The interview process

“I remember walking into work at Learfield IMG College one night and checking my phone and seeing I had an email from talent acquisition from the Hornets requesting a phone interview.,” Longo recalls. “I’ve been told no more times than I can count, so it was exciting to see I was at least given a chance to speak with someone.”

Longo participated in three interviews with various Hornets staff members. The final one was a video meeting with a three-person panel that included Farber. Longo left the meeting feeling confident. “It felt more like a conversation, rather than having three people interrogating me,” he remembers. “Of course they asked questions, but it ultimately turned into a relaxed back-and-forth. Cornell (Producer Cornell Jones) asked me if I had any ideas, and I fired off several of them and we kind of went from there. The questions were somewhat generic, asking me how I viewed the position, what I would like to change or how I would work with others/what kind of worker I am. They also asked me where I saw myself in five years, which is always an interview staple.”

Versatility and risk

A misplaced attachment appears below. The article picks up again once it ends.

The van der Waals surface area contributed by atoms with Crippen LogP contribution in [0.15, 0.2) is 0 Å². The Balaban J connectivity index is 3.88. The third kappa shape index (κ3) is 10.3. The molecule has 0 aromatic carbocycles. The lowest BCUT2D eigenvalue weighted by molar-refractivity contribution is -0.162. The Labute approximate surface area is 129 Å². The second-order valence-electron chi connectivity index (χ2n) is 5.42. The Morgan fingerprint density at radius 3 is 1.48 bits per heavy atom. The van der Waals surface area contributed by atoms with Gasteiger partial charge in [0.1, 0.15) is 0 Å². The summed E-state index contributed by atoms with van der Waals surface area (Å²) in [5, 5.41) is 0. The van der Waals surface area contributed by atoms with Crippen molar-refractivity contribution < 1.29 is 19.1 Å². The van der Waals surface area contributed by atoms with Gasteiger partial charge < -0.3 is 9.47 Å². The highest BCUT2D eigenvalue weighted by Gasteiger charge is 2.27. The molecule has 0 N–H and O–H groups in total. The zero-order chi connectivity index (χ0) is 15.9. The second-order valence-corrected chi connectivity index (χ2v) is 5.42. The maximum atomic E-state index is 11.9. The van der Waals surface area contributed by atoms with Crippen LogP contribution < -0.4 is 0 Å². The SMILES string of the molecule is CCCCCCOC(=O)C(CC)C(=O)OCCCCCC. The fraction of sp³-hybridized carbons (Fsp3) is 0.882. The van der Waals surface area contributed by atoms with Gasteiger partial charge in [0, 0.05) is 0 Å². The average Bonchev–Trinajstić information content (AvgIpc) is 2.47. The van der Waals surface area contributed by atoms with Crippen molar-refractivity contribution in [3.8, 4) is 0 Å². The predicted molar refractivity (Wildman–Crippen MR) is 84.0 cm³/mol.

The Hornets host/producer position is multi-faceted. Longo’s resume fit the bill. “From interning at my local newspaper after my sophomore year of undergrad to working in college athletics behind the scenes, and now to my current position as a studio host/producer at Learfield IMG College, I feel like dabbling in a little bit of everything made me a more desirable hire, especially since this is a new position with the team.”

Moving from Pittsburgh to Winston-Salem, NC for part-time work with Learfield IMG College in 2019 was a risk for Longo. “I was able to fall back on my master’s degree in education to work as a teacher assistant at a high school during the day to pick up health insurance and pay the bills while picking up extra income and gaining valuable experience at the home of college sports on the radio,” says Longo.

Joining STAA

Longo graduated from Waynesburg University in 2015 then earned his Masters at St. Francis in Pennsylvania. He joined STAA in 2018.

“Getting the inside track on job alerts was the primary reason I joined STAA,” Longo recalls. “I feel like getting the leg up on the application process is huge. It’s also beneficial to have my name in the talent database for any opportunities as well.

“And finally, it was a no brainer to reach out to Jon [Chelesnik] when I knew I was going to interview with Sam, a fellow STAA member. Although Sam and I are from opposite ends of the country, Jon was able to bring us under one umbrella with STAA.”